Controlling the size and shape of the copper (Cu) nanocatalyst is a primary strategy for enhancing the reactivity and selectivity of carbon dioxide (CO2) reduction reactions1,2. Computational predictions explain that the modulating micro-kinetics of tailored Cu morphologies play a critical role in highly improved CO2 conversion toward C1 or C2 products3,4. However, revealing the catalytic reaction pathways of CO2 and its intermediate is still challenging at the CO2-Cu interface. The CO2 dissociation to carbon monoxide (CO) and atomic oxygen (O) [CO2(g) → CO* + O*, asterisk: an adsorbate] begins with an endothermic step at Cu catalyst surfaces, owing to the highly positive enthalpy (ΔH = +293.0 kJ/mol) thermodynamic aspect5. The CO2 molecule has linear geometry in its electronic ground state, which has a limited chance of dissociative adsorption when the CO2 molecule collides with close-packed metal atoms of terrace surface sites in low CO2 pressure conditions6. Although the probed vibrational modes of CO2 suggest a mechanistic understanding of catalytic CO2 conversion at local step-sites of Cu(111)7, our current knowledge about the CO2 reduction process is still vague on the Cu nanocatalysts.

Meanwhile, synchrotron-based ambient pressure X-ray photoelectron spectroscopy (AP-XPS) indicated that the stepped Cu surface of Cu(100)8 and Cu(997)9 could allow the dissociation of CO2 at step sites under 0.4 and 0.8 mbar CO2(g) conditions, despite the low sticking probability of CO2. According to the Gibbs−Helmholtz equation [∆μ = TS – kTln(p/p0)], the pressure gap beyond ten orders of magnitude may increase surface potential energy above 0.3 eV. Salmeron and colleagues10,11 highlighted the fundamental principle of facilitating CO2 dissociation over well-defined Cu surfaces and the subsequent restructuring of metallic Cu atoms at ambient pressure. It implies that the dissociated oxygen and CO from CO2 would have also affected Cu morphologies under “working” conditions, unlike the conventional ultra-high vacuum (UHV) approach12,13.

Here, we report the step-broken clustering of Cu atoms on the Cu(997) surface probed with ambient pressure scanning tunneling microscopy (AP-STM) under CO2(g) conditions. The CO2 dissociation at vicinal Cu surfaces initiates the Cu morphology alterations under 1 mbar CO2(g). Time-lapse AP-STM observations show consistent results: sequentially restructured Cu atoms at step-edge sites and disordered Cu clustering phenomena. Our control experiments under CO(g) or O2(g) conditions confirm that the observed step-broken Cu nanoclusters by repulsive CO‒CO interactions show the reversible geometric transition, depending on the gas pressure conditions; once oxidized, the Cu(997) surface cannot be reverted to the original vicinal structure in UHV. Synchrotron-based AP-XPS measurements also indicate that the Cu(997) surface could have more enhanced CO adsorption coverage than that of Cu(111), which is caused by CO-induced restructuring of Cu atoms at step-edge sites under 0.2 mbar CO(g). Our combined microscopic and spectroscopic evidence for adsorbate-driven morphology alterations on the Cu(997) surface emphasizes the critical role of vicinal structures on Cu nanocatalysts toward highly improved CO2 reduction reactivity.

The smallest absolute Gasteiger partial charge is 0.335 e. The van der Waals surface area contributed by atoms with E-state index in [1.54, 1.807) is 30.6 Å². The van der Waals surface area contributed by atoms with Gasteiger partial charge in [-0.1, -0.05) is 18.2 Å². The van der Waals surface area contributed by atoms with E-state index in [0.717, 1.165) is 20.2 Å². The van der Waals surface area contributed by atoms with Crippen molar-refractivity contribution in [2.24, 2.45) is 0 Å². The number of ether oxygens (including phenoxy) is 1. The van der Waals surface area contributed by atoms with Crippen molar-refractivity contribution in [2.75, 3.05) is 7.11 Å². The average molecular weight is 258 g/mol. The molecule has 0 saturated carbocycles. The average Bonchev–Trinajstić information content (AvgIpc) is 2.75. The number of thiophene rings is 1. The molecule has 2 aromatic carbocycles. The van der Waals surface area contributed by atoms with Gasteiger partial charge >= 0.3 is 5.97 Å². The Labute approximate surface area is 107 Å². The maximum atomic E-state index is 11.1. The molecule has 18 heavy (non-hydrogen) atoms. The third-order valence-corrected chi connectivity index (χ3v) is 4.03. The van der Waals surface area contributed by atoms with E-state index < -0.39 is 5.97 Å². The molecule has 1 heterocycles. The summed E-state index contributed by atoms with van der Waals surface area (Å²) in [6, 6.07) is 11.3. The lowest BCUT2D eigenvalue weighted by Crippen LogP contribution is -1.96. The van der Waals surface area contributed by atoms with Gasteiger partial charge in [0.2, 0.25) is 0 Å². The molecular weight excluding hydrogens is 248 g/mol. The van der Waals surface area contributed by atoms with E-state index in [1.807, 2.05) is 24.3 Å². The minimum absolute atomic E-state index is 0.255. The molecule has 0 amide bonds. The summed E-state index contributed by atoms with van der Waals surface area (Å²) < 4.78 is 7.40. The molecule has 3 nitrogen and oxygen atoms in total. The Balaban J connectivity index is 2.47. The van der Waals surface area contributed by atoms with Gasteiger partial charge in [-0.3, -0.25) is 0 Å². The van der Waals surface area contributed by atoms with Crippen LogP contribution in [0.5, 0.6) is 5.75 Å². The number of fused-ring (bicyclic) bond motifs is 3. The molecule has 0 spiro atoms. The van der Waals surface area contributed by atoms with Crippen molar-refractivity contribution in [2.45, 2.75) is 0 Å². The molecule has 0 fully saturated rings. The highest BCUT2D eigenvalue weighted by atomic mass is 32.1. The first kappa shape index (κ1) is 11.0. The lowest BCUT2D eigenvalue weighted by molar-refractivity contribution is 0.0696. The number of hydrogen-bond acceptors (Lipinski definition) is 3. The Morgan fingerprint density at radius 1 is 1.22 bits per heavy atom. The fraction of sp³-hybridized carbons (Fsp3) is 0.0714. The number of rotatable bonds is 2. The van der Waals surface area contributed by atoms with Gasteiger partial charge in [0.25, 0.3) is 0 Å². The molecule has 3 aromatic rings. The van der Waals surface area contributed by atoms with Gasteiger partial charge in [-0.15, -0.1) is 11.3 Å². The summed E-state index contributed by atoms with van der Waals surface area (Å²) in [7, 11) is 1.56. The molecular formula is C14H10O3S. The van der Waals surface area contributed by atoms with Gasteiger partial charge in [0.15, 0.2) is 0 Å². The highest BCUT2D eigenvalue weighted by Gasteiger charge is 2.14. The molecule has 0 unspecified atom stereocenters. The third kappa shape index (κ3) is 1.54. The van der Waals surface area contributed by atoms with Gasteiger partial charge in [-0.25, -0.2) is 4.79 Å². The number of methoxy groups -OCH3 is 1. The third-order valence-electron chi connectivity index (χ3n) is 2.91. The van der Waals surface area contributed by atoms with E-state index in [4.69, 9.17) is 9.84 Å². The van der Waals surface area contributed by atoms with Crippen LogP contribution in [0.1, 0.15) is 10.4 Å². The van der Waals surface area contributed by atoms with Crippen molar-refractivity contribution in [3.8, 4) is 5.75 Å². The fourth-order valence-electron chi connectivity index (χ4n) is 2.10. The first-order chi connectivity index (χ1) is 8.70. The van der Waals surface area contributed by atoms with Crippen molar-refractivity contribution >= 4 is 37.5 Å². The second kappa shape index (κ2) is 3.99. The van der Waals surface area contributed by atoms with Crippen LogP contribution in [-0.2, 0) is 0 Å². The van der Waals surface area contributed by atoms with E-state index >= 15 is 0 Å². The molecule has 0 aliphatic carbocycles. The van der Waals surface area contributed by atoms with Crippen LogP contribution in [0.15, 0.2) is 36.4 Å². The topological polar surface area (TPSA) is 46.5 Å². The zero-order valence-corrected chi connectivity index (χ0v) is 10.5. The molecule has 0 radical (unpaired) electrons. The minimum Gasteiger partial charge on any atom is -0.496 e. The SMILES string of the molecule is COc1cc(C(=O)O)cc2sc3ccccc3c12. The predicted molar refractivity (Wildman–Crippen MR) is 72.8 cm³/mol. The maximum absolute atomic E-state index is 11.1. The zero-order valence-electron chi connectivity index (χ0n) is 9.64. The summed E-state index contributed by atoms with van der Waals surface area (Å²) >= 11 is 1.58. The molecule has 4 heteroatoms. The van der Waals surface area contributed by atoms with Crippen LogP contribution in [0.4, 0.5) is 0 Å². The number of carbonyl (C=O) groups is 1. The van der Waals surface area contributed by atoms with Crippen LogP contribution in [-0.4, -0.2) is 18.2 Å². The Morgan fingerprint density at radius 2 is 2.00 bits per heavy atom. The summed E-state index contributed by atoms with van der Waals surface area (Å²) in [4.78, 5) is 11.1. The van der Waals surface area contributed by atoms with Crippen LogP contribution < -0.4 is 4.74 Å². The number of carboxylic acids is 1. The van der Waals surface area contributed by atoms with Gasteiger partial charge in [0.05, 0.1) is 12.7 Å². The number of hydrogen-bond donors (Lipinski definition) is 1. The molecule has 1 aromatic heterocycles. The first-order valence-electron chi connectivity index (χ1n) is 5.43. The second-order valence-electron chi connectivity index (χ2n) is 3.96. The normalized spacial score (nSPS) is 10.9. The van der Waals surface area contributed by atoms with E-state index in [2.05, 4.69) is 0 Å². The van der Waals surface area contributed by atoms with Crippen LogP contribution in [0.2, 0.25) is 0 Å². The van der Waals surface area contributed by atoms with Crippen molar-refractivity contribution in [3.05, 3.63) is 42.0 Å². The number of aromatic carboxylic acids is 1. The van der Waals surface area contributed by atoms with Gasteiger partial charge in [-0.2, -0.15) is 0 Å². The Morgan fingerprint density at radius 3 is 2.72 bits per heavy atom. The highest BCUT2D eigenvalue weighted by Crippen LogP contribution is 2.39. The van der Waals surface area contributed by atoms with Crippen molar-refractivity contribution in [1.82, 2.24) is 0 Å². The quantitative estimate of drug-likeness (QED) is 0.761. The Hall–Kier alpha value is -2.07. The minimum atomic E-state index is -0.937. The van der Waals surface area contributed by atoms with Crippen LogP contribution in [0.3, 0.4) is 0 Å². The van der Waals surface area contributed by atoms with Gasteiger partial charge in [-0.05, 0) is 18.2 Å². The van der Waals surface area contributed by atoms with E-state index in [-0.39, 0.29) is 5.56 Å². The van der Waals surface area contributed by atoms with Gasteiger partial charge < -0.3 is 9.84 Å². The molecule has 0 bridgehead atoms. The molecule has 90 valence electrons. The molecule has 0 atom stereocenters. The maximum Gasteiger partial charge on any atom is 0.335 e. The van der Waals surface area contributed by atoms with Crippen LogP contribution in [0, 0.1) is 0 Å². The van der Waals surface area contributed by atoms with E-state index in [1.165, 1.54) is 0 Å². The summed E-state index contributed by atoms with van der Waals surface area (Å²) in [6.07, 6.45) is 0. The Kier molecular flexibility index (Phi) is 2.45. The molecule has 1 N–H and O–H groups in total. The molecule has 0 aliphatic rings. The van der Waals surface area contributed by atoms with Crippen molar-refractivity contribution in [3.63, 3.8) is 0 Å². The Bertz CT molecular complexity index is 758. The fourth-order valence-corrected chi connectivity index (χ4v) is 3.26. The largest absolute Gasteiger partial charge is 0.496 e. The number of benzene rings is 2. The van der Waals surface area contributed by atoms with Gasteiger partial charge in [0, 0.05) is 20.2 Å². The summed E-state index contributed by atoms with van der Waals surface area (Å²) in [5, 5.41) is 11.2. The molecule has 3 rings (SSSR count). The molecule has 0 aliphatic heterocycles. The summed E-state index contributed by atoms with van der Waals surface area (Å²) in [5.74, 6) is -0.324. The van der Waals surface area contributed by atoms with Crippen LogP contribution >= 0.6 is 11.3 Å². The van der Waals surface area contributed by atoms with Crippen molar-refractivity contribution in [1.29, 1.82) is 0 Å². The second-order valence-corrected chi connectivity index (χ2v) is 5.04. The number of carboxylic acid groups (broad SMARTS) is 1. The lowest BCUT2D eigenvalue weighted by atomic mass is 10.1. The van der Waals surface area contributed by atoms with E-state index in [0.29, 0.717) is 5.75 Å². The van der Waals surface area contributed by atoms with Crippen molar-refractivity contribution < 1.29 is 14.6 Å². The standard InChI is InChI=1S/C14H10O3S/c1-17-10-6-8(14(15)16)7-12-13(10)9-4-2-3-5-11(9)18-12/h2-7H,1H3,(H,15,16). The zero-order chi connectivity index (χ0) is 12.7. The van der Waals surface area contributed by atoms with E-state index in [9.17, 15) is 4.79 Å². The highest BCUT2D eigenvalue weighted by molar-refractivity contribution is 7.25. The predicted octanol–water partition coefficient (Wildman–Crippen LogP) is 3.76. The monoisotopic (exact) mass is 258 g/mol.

Observations of Cu(997) morphologies at gas-solid interfaces

Schematic model illustrations of the Cu(997) surface are displayed in Fig. 1a and b. The indicated {997} facet has a 6.45° tilt against the (111) plane; the ideal step-interval and nearest-neighborhood distance correspond to 1.84 and 0.26 nm, respectively14. Figure 1c shows an as-cleaned Cu(997) surface morphology after Ar+ ion-bombardment sputtering and annealing cycles in a UHV chamber. The measured step-interval is 1.8 ± 0.5 nm in the topographic profile analysis (Supplementary Fig. 1), which is close to the ideal {997} facet along the direction of [1 ‒1 2] on the STM image. The frizzy kinks at the Cu step-edge were occasionally observed during the STM scanning at 300 K (See Supplementary Text); the negligible feature did not exert itself on the topographic image.

Fig. 1: The ideal Cu(997) surface structure and observed morphology alterations under 1 mbar CO2(g) (T = 300 K).
figure 1

(a, b) Schematic illustrations of the ideal Cu(997) surface morphology. A dark orange ball represents a Cu atom [side view in (a) and top view in (b)]. (cf) AP-STM images taken at 1 × 10‒10 mbar (c) [Vs = 1.25 V, It = 200 pA], 1 mbar CO2(g); t = t0 + 24 min (d) [Vs = 1.16 V, It = 180 pA], 1 mbar CO2(g); t = t0 + 77 min [Vs = 1.24 V, It = 150 pA], and after evacuation of CO2(g) (f) [Vs = 1.28 V, It = 160 pA] conditions.

We then introduced CO2 gas into the STM reaction cell, where the gas pressure was constantly maintained at 1 mbar during AP-STM observations. Figure 1d exhibits an AP-STM image of the Cu(997) surface under 1 mbar CO2(g) (24 min lapse after introducing CO2). The introduced CO2 molecules cause the beginning of morphologic alterations from the step-edge sites of the Cu(997) surface at 300 K. We observed randomly reconstructed saw-like structures and broken steps simultaneously on the topographic images, as shown in Fig. 1e (77 min lapse after introducing CO2). Time-lapse morphology observations also showed appearing-disappearing pictures of step-broken Cu nanoclusters along the direction of [1 ‒1 0] on the fixed scanning area as a time sequence (Supplementary Fig. 2). After pumping down the reaction cell in UHV (Fig. 1f), the probed Cu nanoclusters were no longer detected on the Cu(997) surface, except for the disordered and slightly widened step-edge sites.